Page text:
I wouldn't have thought I'd be exposing my privates to the world. It's National Infertility Awareness Week, so I figured people should get to know their friends or family members better. Yes, infertility affects 1 in every 8 couples trying to conceive (in some countries 1 in every 6). Think about it. That's a lot of people. Infertility can affect anyone, regardless of race, religion, or economic status. So whether you are aware or not, you are somehow connected to someone who is going through or has gone through fertility struggles. There are articles about infertility, even some TV shows and movies mention it, but most don't really go into detail.
I'll save you the Google search: By definition, infertility is the inability to conceive children. In reality, it's more complex than that. So I thought it would be a good opportunity to really uncover infertility. What actually happens? What do people actually go through? The short answer is A LOT. It would be an exhaustive post had I put everything here. So I will break it down to parts, focusing on a different aspect each day of this week. Hopefully. It's still difficult putting it all out there, but I know there's at least someone out there who might read this and benefit, maybe someone going through infertility, maybe someone who's that person's friend or boss or mother.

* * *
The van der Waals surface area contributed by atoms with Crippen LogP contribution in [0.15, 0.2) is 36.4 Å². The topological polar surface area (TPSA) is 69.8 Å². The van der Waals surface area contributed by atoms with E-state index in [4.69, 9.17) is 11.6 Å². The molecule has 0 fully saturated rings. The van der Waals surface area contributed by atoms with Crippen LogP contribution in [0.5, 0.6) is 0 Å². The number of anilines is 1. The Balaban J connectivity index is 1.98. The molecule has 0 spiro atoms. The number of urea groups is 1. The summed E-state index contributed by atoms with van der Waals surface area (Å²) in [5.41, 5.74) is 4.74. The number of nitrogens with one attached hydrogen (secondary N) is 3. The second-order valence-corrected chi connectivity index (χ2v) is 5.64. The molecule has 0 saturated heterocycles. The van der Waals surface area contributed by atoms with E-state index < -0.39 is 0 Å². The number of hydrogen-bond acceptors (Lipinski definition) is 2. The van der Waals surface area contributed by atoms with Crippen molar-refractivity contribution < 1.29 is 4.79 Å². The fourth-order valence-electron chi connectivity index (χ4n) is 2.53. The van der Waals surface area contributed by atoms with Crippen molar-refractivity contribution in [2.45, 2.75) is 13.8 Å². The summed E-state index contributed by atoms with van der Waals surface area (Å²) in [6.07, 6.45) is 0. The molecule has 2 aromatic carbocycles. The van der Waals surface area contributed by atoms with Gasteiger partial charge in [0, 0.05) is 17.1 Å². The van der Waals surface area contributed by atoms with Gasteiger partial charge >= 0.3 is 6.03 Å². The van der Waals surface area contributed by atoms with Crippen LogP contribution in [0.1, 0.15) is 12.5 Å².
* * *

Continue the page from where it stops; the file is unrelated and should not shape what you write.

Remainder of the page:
Each human being is different, with different experiences and given set of circumstances. As one who's experienced infertility and secondary infertility, I am by no means a medical expert, but I am an expert on myself, and surely this information will resonate with many and give others just a glimpse into this world many know nothing about.
I'll start here with the Label. Being labeled as "infertile" is tough, it's like I'm unable to do what nature intended. So I feel like a freak of nature. It's like the complete opposite of a super power. Especially the label of "unexplained infertility," which basically means everything with the couple is in working order, and yet conceiving is not possible. It's embarrassing, frustrating, and discouraging. As a bonus super-un-power, my husband and I are labeled as having "unexplained secondary infertility", which is pretty much like a nice technical term for being completely baffled by the fact that everything's in working order, there's proof (an actual child), and yet conceiving [again] is not possible.
I grew up in the '80's and '90's learning about how babies come into this world through the typical streams of information at the time: Friends, TV, movies, and sex education class. In retrospect, none of these sources provided me with the complete facts about conceiving. Most of this information bluntly stated that unprotected sex will definitely lead to pregnancy, or sexually transmitted diseases. Or both. It was the 1990's combination of delivering intimate information modestly (by not revealing any details or graphic images), and by instilling fear, all aimed at combating teen pregnancy and the spread of STD's. That was the era, back when there was no internet to provide any further information if you chose to look for it.